• Catz A
      • Itzkovich M
      • Agranov E
      • Ring H
      • Tamir A.
      SCIM-spinal cord independence measure: a new disability scale for patients with spinal cord lesions.
      These broad ADL instruments are therefore not sensitive enough to capture clinically relevant changes in interventions specifically targeting the upper limb.
      The most common outcome measure to evaluate change in everyday activities after upper limb reconstruction in the population with tetraplegia is the Canadian Occupational Performance Measure (COPM).
      • Koch-Borner S
      • Dunn JA
      • Friden J
      • Wangdell J.
      Rehabilitation after posterior deltoid to triceps transfer in tetraplegia.
      • Wangdell J
      • Fridén J.
      Satisfaction and performance in patient selected goals after grip reconstruction in tetraplegia.
      • Wangdell J
      • Fridén J.
      Activity gains after reconstructions of elbow extension in patients with tetraplegia.
      • Wangdell J
      • Bunketorp-Käll L
      • Koch-Borner S
      • Fridén J.
      Early active rehabilitation after grip reconstructive surgery in tetraplegia.
      • Wangdell J
      • Reinholdt C
      • Fridén J.
      Activity gains after upper limb surgery for spasticity in patients with spinal cord injury.
      • Reinholdt C
      • Friden J.
      Outcomes of single-stage grip-release reconstruction in tetraplegia.
      The strength of the COPM is that it encourages the individual to determine their limitations in their daily life that is of highest importance for them. It is therefore highly patient-centered, which is the overall aim of the new instrument described in this article. While the patient-centered approach is a strength, it also a limitation. Because it is so highly individualized, group analyses and comparisons between settings are difficult because the activities evaluated differ between individuals.
      In conclusion, there is a lack of a reliable, valid, and responsive patient-reported outcome measure (PROM) that is clinically feasible and assesses daily upper limb activities relevant to people with tetraplegia.

      Aim

      We aimed to develop and evaluate the internal construct validity and dimensionality of a new PROM specific to daily upper limb activities relevant to people with tetraplegia.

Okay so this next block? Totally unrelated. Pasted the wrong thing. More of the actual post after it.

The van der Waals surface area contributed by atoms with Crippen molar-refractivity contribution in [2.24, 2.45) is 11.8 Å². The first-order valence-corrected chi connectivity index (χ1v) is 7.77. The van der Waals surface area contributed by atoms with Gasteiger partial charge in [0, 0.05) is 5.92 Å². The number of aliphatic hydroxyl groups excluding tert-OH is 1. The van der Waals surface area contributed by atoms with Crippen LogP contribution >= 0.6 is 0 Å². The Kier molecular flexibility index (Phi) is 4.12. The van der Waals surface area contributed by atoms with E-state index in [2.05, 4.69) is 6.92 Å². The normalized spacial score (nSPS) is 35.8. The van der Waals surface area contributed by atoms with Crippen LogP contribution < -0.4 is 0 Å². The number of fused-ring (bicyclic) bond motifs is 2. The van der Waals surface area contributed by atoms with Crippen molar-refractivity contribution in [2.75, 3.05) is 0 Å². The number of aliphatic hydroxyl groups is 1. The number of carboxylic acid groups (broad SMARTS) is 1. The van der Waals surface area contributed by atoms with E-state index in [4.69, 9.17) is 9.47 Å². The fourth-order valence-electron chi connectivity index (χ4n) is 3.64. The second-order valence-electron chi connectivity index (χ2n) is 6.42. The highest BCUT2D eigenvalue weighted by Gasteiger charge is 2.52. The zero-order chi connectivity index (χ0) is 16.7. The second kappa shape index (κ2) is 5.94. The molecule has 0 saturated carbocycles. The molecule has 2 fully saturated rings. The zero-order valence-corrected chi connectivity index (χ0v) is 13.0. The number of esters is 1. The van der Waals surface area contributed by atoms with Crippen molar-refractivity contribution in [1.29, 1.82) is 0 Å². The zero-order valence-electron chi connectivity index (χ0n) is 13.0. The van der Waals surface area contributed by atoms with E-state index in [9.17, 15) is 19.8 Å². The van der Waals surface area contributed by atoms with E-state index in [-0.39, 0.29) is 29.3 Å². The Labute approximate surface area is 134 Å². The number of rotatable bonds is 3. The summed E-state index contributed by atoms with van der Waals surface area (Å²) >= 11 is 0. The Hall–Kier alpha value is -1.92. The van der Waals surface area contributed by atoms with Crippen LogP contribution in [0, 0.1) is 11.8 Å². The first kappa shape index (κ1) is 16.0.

The predefined criteria of the new measure were the following: (1) a patient-reported activity measure, explicitly measuring activities using upper limb function for individuals with tetraplegia, typically C5- C8, but also higher incomplete injuries with preserved function in upper limbs; (2) able to be administered as a questionnaire (paper and electronic), thus enabling remote follow-up outside clinic appointment visits; (3) fast and easily administered for the individual and clinicians; and (4) stable psychometric properties, to be used for clinical and research purposes.

      Methods

      The Tetraplegia Upper Limb Activities Questionnaire (TUAQ) was developed in a collaboration between universities in 2 countries. The study protocols were approved by ethics committee of Göteborg (D-nr: 099-16) and University of Otago Ethics Committee (Health) ref 18/055).

      Development of the TUAQ

      The development and initial psychometric testing of the TUAQ involved 3 phases (fig 1).

      Phase 1. Item generation

      Prioritized daily activities dependent on hand function were collected from COPM assessments completed by people with tetraplegia considering undergoing upper limb reconstructive surgery for grip and/or pinch reconstruction at 2 specialized units. The 708 identified activities were independently classified into the International Classification of Functioning, Disability, and Health (ICF) domains by 2 of the authors (J.D., J.W.) following recommended linking rules.
      • Cieza A
      • Geyh S
      • Chatterji S
      • Kostanjsek N
      • Ustun B
      • Stucki G.
      ICF linking rules: an update based on lessons learned.
      The activities (regardless of sex, age, and level of injury) were ranked, and the 12 most common activities were included for pilot testing (table 1). Selection of activities was performed by 2 of the authors (J.D., J.W.), both with more than 15 years clinical experience in SCI rehabilitation.
      Table 1The 12 most common activities mentioned from the 708 identified activity limitations, linked to ICF
      Goal GroupFrequency (n)%ICF ChapterICF Link
      Eating659.15 Self-care550
      Writing with a pen598.33 Communication345
      Drinking375.25 Self-care560
      Manage buttons and zippers283.95 Self-care540
      Cut food when eating263.65 Self-care550
      Handle money (wallet, coins, credit card)212.98 Major life areas860
      Pick up items from flat surface192.74 Mobility
      Shaving/put on makeup182.55 Self-care520
      Open bottles and jars152.16 Domestic life630
      Handle a book/paper152.19 Communication, social and civic life; 8 Major life areas920; 859
      Adjust clothing101.45 Self-care540
      Buttering a sandwich101.46 Domestic life630
      Total32345.2

      Scoring system

      To generate an appropriate measurement scale for the TUAQ existing outcome measures were reviewed. The scale used in COPM (rated performance and satisfaction 1-10) and the suggested scale in the ICF (rated difficulty 1-5) were selected for trial.